She lost her shoe

a convenient shoe.

A klutzy sandal

not sandals which would

catch the eye of a man

unless he were the sort of man who

had put sex behind him and

was drawn to anything that foretold of comfort

the kind of guy who was long-winded and as

chummy with the females as the males

and always in his head.

A man of numbers and squares.

Why was she going on like this?

A tangent on the type of man she found so unappealing.

The shoe.

Oh yes, that’s right.

The shoe.

She had lost her shoe.

A klutzy sandal

not sandals that would catch the eyes of a man.

Here I am again

playing back the mental tape of

the type of man I wouldn’t want.

The shoe.

Back to the shoe.

What to do about the shoe.

Buy another pair?

But with what money?

Forget I ever owned the sandals?

Such a comfortable and convenient shoe.

The shoe that had enabled her

to be raped.

If she hadn’t been wearing the sandals

she could have ran faster and perhaps gotten away.

But she had gotten away

because she was alive.

She looked around at her studio apartment.

She was in her own place.  Safe.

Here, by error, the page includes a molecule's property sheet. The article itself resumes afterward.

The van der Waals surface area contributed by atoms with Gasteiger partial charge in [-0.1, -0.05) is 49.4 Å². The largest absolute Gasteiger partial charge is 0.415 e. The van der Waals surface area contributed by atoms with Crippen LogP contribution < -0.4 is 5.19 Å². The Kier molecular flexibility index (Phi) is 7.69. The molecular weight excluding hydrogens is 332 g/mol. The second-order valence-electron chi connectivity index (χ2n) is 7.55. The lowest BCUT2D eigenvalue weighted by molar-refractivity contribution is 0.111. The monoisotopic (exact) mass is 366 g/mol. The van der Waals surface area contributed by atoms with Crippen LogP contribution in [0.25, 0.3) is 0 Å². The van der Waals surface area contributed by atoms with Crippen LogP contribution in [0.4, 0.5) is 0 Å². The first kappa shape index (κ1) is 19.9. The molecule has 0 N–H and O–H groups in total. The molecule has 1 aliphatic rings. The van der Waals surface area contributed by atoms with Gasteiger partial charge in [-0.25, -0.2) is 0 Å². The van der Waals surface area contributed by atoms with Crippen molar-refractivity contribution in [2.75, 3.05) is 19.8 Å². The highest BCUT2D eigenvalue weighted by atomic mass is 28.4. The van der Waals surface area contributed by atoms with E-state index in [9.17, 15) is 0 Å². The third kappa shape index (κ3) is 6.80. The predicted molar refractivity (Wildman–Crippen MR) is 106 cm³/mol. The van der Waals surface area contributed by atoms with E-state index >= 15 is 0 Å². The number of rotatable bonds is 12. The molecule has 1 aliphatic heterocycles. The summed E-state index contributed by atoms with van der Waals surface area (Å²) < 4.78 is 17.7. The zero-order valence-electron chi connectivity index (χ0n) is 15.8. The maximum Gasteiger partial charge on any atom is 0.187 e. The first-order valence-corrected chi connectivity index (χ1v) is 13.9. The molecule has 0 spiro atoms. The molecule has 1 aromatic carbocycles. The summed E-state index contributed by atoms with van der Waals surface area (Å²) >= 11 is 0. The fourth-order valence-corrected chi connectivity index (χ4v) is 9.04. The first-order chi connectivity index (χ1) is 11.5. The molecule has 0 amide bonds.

No cuts, bruises, and even no sperm.

He had gone soft and pulled out.  Then he was upset.

Not about his limpness—but about his problems.

She had put her arm around him and

asked him to share.  Not that she cared about his problems.

She cared about remaining alive.

She didn’t want him to kill her out of fear.

It worked.  The sympathetic arm around his shoulders.

He was older than her by about ten years.  “My family is Italian.

There’s so much pressure.  My wife is pregnant.”

She consoled him like she imagined a call girl would—or a counselor.

But she was just a student with a boyfriend

who would be so angry when she told him.

He would think her no longer completely his just like she no longer

had a complete pair of sandals.

And that’s when the tears finally came.